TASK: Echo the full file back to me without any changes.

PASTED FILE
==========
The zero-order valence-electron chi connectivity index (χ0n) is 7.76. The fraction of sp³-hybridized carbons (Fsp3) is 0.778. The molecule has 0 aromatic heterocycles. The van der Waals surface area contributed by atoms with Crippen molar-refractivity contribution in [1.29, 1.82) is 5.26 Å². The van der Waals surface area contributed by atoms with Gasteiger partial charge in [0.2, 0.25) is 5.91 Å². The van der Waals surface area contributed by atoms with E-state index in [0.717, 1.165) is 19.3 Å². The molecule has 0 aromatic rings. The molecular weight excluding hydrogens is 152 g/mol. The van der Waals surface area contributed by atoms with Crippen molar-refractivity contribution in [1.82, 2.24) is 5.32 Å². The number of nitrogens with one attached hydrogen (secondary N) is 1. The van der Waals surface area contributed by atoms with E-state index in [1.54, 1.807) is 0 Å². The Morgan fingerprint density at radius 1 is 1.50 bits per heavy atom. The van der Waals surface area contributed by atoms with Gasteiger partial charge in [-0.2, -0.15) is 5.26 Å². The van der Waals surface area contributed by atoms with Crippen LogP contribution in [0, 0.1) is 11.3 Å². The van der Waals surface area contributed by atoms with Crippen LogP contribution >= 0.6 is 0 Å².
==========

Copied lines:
The zero-order valence-electron chi connectivity index (χ0n) is 7.76. The fraction of sp³-hybridized carbons (Fsp3) is 0.778. The molecule has 0 aromatic heterocycles. The van der Waals surface area contributed by atoms with Crippen molar-refractivity contribution in [1.29, 1.82) is 5.26 Å². The van der Waals surface area contributed by atoms with Gasteiger partial charge in [0.2, 0.25) is 5.91 Å². The van der Waals surface area contributed by atoms with E-state index in [0.717, 1.165) is 19.3 Å². The molecule has 0 aromatic rings. The molecular weight excluding hydrogens is 152 g/mol. The van der Waals surface area contributed by atoms with Crippen molar-refractivity contribution in [1.82, 2.24) is 5.32 Å². The number of nitrogens with one attached hydrogen (secondary N) is 1. The van der Waals surface area contributed by atoms with E-state index in [1.54, 1.807) is 0 Å². The Morgan fingerprint density at radius 1 is 1.50 bits per heavy atom. The van der Waals surface area contributed by atoms with Gasteiger partial charge in [-0.2, -0.15) is 5.26 Å². The van der Waals surface area contributed by atoms with Crippen LogP contribution in [0, 0.1) is 11.3 Å². The van der Waals surface area contributed by atoms with Crippen LogP contribution >= 0.6 is 0 Å².